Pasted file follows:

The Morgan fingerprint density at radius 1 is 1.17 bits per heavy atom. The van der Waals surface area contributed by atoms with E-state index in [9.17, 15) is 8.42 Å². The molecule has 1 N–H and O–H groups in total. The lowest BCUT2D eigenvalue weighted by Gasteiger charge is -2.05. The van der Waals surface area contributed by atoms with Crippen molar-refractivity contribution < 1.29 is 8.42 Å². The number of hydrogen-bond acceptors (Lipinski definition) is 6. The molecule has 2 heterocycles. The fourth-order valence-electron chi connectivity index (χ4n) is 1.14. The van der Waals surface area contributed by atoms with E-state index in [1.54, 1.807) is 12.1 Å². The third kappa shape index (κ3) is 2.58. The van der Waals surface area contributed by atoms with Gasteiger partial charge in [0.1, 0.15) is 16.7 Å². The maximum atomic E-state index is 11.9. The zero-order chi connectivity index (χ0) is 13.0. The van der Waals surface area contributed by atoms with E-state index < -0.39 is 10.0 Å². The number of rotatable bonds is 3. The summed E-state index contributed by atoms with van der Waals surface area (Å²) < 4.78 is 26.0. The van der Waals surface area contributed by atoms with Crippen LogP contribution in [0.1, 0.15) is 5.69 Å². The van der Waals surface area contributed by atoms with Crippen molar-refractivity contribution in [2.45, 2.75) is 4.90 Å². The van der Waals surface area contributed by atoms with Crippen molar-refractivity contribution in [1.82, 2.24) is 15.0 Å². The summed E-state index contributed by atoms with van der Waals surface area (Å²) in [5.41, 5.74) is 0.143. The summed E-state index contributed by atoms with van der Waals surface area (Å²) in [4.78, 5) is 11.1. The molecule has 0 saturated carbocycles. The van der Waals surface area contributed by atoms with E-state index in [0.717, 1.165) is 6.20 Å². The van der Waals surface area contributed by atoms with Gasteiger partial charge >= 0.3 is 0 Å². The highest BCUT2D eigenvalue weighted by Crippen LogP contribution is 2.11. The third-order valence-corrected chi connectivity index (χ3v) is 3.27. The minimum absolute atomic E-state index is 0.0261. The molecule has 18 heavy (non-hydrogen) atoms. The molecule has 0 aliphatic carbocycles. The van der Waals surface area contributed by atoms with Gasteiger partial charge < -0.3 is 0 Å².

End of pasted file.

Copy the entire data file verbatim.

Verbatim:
The Morgan fingerprint density at radius 1 is 1.17 bits per heavy atom. The van der Waals surface area contributed by atoms with E-state index in [9.17, 15) is 8.42 Å². The molecule has 1 N–H and O–H groups in total. The lowest BCUT2D eigenvalue weighted by Gasteiger charge is -2.05. The van der Waals surface area contributed by atoms with Crippen molar-refractivity contribution < 1.29 is 8.42 Å². The number of hydrogen-bond acceptors (Lipinski definition) is 6. The molecule has 2 heterocycles. The fourth-order valence-electron chi connectivity index (χ4n) is 1.14. The van der Waals surface area contributed by atoms with E-state index in [1.54, 1.807) is 12.1 Å². The third kappa shape index (κ3) is 2.58. The van der Waals surface area contributed by atoms with Gasteiger partial charge in [0.1, 0.15) is 16.7 Å². The maximum atomic E-state index is 11.9. The zero-order chi connectivity index (χ0) is 13.0. The van der Waals surface area contributed by atoms with E-state index < -0.39 is 10.0 Å². The number of rotatable bonds is 3. The summed E-state index contributed by atoms with van der Waals surface area (Å²) < 4.78 is 26.0. The van der Waals surface area contributed by atoms with Crippen LogP contribution in [0.1, 0.15) is 5.69 Å². The van der Waals surface area contributed by atoms with Crippen molar-refractivity contribution in [2.45, 2.75) is 4.90 Å². The van der Waals surface area contributed by atoms with Crippen molar-refractivity contribution in [1.82, 2.24) is 15.0 Å². The summed E-state index contributed by atoms with van der Waals surface area (Å²) in [5.41, 5.74) is 0.143. The summed E-state index contributed by atoms with van der Waals surface area (Å²) in [4.78, 5) is 11.1. The molecule has 0 saturated carbocycles. The van der Waals surface area contributed by atoms with E-state index in [0.717, 1.165) is 6.20 Å². The van der Waals surface area contributed by atoms with Gasteiger partial charge >= 0.3 is 0 Å². The highest BCUT2D eigenvalue weighted by Crippen LogP contribution is 2.11. The third-order valence-corrected chi connectivity index (χ3v) is 3.27. The minimum absolute atomic E-state index is 0.0261. The molecule has 18 heavy (non-hydrogen) atoms. The molecule has 0 aliphatic carbocycles. The van der Waals surface area contributed by atoms with Gasteiger partial charge < -0.3 is 0 Å².